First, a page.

Gradient Descent in Linear Regression

In linear regression, the model targets to get the best-fit regression line to predict the value of y based on the given input value (x). While training the model, the model calculates the cost function which measures the Root Mean Squared error between the predicted value (pred) and true value (y). The model targets to minimize the cost function. 
To minimize the cost function, the model needs to have the best value of ?1 and ?2. Initially model selects ?1 and ?2 values randomly and then itertively update these value in order to minimize the cost function untill it reaches the minimum. By the time model achieves the minimum cost function, it will have the best ?1 and ?2 values. Using these finally updated values of ?1 and ?2 in the hypothesis equation of linear equation, model predicts the value of y in the best manner it can. 
Therefore, the question arises – How ?1 and ?2 values get updated ? 
Linear Regression Cost Function:


Gradient Descent Algorithm For Linear Regression 



-> ?j     : Weights of the hypothesis.
-> h?(xi) : predicted y value for ith input.
-> j     : Feature index number (can be 0, 1, 2, ......, n).
-> ?     : Learning Rate of Gradient Descent.

We graph cost function as a function of parameter estimates i.e. parameter range of our hypothesis function and the cost resulting from selecting a particular set of parameters. We move downward towards pits in the graph, to find the minimum value. Way to do this is taking derivative of cost function as explained in the above figure. Gradient Descent step downs the cost function in the direction of the steepest descent. Size of each step is determined by parameter ? known as Learning Rate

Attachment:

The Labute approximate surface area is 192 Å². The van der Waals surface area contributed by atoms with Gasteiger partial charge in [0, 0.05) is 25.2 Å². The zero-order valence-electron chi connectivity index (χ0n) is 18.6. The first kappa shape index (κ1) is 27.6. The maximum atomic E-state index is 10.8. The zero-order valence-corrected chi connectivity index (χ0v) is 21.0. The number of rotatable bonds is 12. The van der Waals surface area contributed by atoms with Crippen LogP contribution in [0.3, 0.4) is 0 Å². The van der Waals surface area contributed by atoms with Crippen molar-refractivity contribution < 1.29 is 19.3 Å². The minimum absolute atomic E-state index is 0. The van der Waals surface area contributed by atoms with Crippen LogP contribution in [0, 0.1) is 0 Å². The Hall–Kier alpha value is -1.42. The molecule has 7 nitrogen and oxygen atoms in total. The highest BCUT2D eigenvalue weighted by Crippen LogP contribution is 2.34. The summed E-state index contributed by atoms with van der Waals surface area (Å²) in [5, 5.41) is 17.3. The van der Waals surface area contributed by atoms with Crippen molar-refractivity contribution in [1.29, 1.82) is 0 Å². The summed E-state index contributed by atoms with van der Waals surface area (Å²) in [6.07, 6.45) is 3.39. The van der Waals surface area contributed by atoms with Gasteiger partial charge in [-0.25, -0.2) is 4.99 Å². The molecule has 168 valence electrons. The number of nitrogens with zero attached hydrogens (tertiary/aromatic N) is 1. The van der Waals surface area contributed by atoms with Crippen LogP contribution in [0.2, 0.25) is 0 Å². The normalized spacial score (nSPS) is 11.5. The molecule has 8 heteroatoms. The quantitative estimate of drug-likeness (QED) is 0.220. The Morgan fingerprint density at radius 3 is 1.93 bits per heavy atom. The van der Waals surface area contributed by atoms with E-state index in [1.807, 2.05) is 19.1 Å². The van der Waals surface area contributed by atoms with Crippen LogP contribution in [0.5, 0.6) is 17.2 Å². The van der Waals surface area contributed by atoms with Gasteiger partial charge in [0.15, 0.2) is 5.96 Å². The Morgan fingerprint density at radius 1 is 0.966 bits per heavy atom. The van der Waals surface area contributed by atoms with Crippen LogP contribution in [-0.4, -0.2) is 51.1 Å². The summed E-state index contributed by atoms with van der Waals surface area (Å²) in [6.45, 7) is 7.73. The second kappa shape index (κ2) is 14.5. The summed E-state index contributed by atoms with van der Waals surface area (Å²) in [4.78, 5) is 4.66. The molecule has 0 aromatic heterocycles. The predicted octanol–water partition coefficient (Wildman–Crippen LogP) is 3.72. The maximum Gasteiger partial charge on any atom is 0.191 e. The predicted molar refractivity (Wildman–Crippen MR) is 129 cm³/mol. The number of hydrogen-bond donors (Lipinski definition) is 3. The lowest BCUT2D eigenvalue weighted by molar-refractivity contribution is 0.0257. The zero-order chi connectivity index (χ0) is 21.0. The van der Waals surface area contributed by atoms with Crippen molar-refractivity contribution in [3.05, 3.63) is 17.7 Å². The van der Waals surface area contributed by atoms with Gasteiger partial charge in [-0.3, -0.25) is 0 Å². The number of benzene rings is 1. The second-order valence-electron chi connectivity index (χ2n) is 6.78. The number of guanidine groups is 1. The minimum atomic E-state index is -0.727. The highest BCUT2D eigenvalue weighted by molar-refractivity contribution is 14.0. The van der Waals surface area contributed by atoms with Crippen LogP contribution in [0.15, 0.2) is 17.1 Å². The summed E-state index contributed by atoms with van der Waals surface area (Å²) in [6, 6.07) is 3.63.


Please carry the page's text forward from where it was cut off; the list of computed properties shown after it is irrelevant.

In the Gradient Descent algorithm, one can infer two points : 

  1. If slope is +ve : ?j = ?j – (+ve value). Hence value of ?j decreases.
  2. If slope is -ve : ?j = ?j – (-ve value). Hence value of ?j increases.

The choice of correct learning rate is very important as it ensures that Gradient Descent converges in a reasonable time. : 

  1. If we choose ? to be very large, Gradient Descent can overshoot the minimum. It may fail to converge or even diverge. 

  1. If we choose ? to be very small, Gradient Descent will take small steps to reach local minima and will take a longer time to reach minima. 

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